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Reducing the Risk of Addiction to Prescribed Medications

Reducing the Risk of Addiction to Prescribed Medications

Physicians are often conflicted regarding prescription medications for pain, especially pain complicated by insomnia and anxiety. Concerns that patients may become addicted to medications, exacerbated by limited time available to get to know patients, can lead to underprescribing of needed medications, patient suffering, and needless surgery. At the other extreme, pressure to alleviate patients' distress can lead to overprescribing, needless side effects, and even addiction. These risks can be substantially reduced by forming a therapeutic alliance through careful interviews that are directed toward understanding a patient's potential for addiction. In a trusting alliance, supported by specialized consultation on an as-needed basis, the physician and patient can develop an individualized treatment plan.1 Furthermore, patients who are empowered to take responsibility for their choices will be more likely to avoid addiction, minimize side-effect impairments, and avoid unnecessary surgery regardless of whether medications are prescribed.

Reducing the risk of addiction to prescribed medication
Pain is a key sign of illness and is more likely than any other complaint to bring a patient to the doctor.2 Yet studies show that patients' concerns about pain are all too often at odds with those of their treating physicians.3,4 Patients describe how their pain affects them functionally and spiritually. In response, physicians use biomedical models to "solve" the pain. However, physicians sometimes worry that the patient may become addicted to prescription medications.

From 1992 to 2002, the number of prescriptions for controlled drugs increased by 150%. The number of Americans who abused controlled prescription drugs nearly doubled from 7.8 million to 15.1 million from 1992 to 2003; more Americans abuse prescribed drugs than abuse cocaine, hallucinogens, inhalants, and heroin combined. A 2004 survey of physicians showed that 59% blamed patients for prescription drug abuse. Patients can manipulate the system to obtain controlled prescription drugs by faking symptoms that are commonly treated with opioids, depressants, and stimulants; by visiting and obtaining prescriptions from many doctors; and by altering prescriptions.5

Much is at stake in this relationship. If patients cannot trust their physicians, their pain may be compounded by feelings of isolation and fear.1 Furthermore, if these differences cannot be negotiated, there is a greater chance that attempted treatment could lead to a poor result—both in terms of medical outcome and liability.

This article presents strategies that help physicians overcome misunderstandings with their patients and provides support to physicians in their journeys through the shoals of clinical uncertainty and medical liability.6 Instead of a formula, the goal is to provide a framework to help clinicians focus on structuring a beneficial relationship with their patients by integrating good care with complementary rather than unduly burdensome risk management.

Addiction: defining without disempowering
What is addiction? Its meaning has varied over time and in different settings (eg, clinical vs social). The adopted definition guides clinicians' and patients' treatment choices. For potentially addictive prescribed medications, a useful definition would state that addiction is the overuse of a drug leading to impairment in social function and judgment.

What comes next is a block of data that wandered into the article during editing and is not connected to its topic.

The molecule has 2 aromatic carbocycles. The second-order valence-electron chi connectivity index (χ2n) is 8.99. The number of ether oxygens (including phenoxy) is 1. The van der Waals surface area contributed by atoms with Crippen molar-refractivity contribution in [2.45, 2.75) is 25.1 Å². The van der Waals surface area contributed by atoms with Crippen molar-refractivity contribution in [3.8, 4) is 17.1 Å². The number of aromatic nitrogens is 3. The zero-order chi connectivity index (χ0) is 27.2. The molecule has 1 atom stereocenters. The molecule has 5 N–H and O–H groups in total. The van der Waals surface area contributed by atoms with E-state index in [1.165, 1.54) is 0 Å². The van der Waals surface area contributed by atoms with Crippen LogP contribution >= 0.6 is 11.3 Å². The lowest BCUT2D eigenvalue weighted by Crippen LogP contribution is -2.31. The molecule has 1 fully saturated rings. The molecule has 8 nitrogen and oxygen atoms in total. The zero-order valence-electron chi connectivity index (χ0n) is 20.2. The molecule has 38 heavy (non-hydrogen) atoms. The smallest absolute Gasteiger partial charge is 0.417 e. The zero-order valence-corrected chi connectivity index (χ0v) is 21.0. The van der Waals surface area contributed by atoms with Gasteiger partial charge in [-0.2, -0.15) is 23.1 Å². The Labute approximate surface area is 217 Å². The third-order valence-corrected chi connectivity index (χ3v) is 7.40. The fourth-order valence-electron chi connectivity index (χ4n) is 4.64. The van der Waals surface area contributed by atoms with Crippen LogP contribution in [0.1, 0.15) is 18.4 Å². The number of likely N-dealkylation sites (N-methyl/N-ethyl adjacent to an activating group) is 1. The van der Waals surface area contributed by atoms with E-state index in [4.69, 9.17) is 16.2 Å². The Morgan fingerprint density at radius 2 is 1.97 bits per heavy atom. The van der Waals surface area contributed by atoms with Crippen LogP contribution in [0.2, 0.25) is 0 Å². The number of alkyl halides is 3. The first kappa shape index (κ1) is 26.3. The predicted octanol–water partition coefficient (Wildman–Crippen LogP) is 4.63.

This definition does not disempower or stigmatize the patient; rather, it acknowledges that the patient has legitimate pain. This definition also allows physicians to broaden their thinking while they consider prescribing potentially addictive medication: first, do no harm; then, improve functioning; and finally, relieve suffering.

According to study data, empowering patients with choice when prescribing potentially addictive substances appears to limit the use of such drugs immediately following surgery. Compared with patients who were given as-needed doses by nursing staff, patients who were allowed to self-administer pain medication took the same amount or lessof the drug.7,8

Fixed-schedule administration to avoid pain breakthrough can be the most appropriate manner of pain treatment. However, on an outpatient basis, it requires mutual trust between physician and patient, as well as the ability for the patient to follow a fixed schedule. Thus, assessment of patient competency to form and maintain a therapeutic alliance and follow a fixed-dosage schedule is essential in pain management on an outpatient basis.

What types of medications raise the specter of addiction among prescribing physicians? Opiates, such as oxycodone and hydrocodone, as well as sedatives and antianxiety drugs, such as benzodiazepines and barbiturates, cause concern. These medications are prescribed for pain and for the sleep and anxiety problems that may accompany pain.9

How can legitimately prescribed medications get a patient into trouble? Functional MRI shows addiction as a change in the brain's reward pathway, which involves the ventral tegmental neurons that secrete dopamine in the nucleus accumbens, leading to compulsive drug seeking.10 However, addiction cannot be reduced simply to the notion of repetitive stimulation of a reward pathway.


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